A PLACE BEYOND COURAGE is the story of a Medieval knight, soldier and baron called John FitzGilbert, who, if you look him up online, had something of a reputation as a hard man of his times, willing to sacrifice his small son in order to hold onto one of his castles. I was interested in finding out more about his life, and to discover what really happened. Did John really say that even if the boy was killed by the men who held him captive, it didn’t matter because he could beget better sons to replace him?
John FitzGilbert was also known as John the Marshal. His second name was his job description. So what exactly did a marshal do in the Middle Ages – and specifically the royal marshal, answerable to the king? What were his responsibilities and duties?
The name Marshal derives from Marescallus, which meant ‘Stable hand.’ So essentially the original job had to do with horses. It was the marshal’s job to ensure there was stabling and fodder for the horses in the royal household. From there, the duty spread out into provision and responsibility for the hounds in the kennels and the hawks in the mews. It also meant making sure that harness and tack was kept in good order and available when needed. Men whose sons were knighted at court were obliged to either pay a fee to the master marshal or give him a horse or a saddle. During times of war the marshal was entitled to any pied horses that were captured, and these would go into the pool of remounts and horses available for use. It was the marshal’s task to keep a tally of how much the king’s mercenaries were owed and to see that they were paid, for which he took a percentage of the money pot.
Associated with the constant movement of the court, it was the marshal’s job to provide the pack horses and carts to travel from A to B and to keep everyone in good order. On the road and more especially at court, the marshal had the duty of policing the household and maintaining a space around the king known as the ‘verge’ which the marshal did with his rod of office. Anyone crossing the verge was likely to receive a swift admonitory blow from the latter. The marshal had servants called ushers whose job it was to keep the king’s doors and make sure only desirables gained access to the royal presence. In John the Marshal’s day, we know from an existing document that the keepers of the doors were called Ralf and Gilbert Bonhomme. Other men answering to the Marshal included the watchmen, the fire stoker, the king’s tent-keeper and all the various huntsmen.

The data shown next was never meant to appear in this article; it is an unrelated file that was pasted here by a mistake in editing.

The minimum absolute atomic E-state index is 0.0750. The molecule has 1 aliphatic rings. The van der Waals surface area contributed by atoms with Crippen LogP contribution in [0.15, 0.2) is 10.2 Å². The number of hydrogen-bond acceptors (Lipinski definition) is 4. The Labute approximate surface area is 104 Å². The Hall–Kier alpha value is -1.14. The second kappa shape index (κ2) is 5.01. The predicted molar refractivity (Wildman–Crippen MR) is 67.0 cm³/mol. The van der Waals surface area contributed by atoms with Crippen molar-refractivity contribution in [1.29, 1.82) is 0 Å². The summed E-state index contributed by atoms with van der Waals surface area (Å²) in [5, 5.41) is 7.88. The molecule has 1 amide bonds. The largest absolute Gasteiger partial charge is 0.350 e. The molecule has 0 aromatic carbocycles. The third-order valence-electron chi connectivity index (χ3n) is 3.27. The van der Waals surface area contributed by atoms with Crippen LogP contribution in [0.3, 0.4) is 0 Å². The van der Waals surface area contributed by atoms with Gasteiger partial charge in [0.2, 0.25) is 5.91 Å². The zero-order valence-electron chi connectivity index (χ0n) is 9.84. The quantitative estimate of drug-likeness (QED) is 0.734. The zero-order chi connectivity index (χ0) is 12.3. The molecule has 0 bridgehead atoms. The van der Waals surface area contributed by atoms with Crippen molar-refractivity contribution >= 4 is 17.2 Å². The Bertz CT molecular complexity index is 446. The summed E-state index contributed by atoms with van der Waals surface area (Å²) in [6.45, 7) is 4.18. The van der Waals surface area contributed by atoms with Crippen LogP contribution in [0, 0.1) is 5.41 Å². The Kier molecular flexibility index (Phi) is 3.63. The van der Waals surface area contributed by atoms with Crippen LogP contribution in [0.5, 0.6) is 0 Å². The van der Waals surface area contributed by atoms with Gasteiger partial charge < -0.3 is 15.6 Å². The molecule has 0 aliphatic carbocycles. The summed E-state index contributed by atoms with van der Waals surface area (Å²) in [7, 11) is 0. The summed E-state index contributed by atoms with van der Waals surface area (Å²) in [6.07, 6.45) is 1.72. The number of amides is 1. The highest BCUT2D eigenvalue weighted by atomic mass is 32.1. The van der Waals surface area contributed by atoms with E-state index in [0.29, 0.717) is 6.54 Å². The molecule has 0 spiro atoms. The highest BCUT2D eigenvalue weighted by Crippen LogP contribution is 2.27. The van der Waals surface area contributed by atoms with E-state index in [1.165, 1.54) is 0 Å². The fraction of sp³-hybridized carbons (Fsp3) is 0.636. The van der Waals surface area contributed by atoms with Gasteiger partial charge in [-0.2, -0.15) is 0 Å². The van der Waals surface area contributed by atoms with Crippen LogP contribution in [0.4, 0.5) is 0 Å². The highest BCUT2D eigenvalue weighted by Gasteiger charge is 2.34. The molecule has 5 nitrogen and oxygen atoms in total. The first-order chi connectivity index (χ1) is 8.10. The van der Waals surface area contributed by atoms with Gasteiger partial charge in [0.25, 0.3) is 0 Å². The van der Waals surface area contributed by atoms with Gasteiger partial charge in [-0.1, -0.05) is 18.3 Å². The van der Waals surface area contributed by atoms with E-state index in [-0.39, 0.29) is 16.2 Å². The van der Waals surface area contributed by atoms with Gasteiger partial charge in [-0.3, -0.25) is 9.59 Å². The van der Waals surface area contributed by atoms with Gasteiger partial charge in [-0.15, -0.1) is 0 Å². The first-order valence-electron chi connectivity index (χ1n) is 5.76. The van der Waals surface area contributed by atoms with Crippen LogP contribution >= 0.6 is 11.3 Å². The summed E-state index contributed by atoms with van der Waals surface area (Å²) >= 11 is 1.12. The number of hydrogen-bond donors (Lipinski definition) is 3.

John the Marshal also had responsibility for supplying and regulating the prostitutes who frequented the court. He determined who was on the books so to speak and who wasn’t. If there was trouble among the ‘working girls’, he was entitled to exact fines from the transgressors.
Beyond the above varied and ‘interesting’ tasks, the Master Marshal had duties at the Exchequer which was the Medieval counting and accounting house. During the reign of Henry II it came to be permanently established at Westminster. Prior to that the sessions had often been held at Winchester and we are told that the Marshal sat at the Exchequer when the sheriffs came to pay their dues. If a sheriff couldn’t afford to pay his taxes, then the Marshal had the key to the debtor’s prison and the unfortunate sheriff would be locked up as a punishment. It is no coincidence that the debtor’s gaol in Winchester was only a short walk from the marshal’s house.
Of course the royal Marshal delegated much of these tasks out to underlings, but even so, in the period of A PLACE BEYOND COURAGE, it was still very much a hands on occupation, sometimes in more ways than one and it took a special sort of man with an aptitude for multi-tasking, good social skills and a cool head in all situations to keep the wheels turning. John FitzGilbert was that sort of man, and I am so pleased that I have been given the opportunity in my career to write about him.
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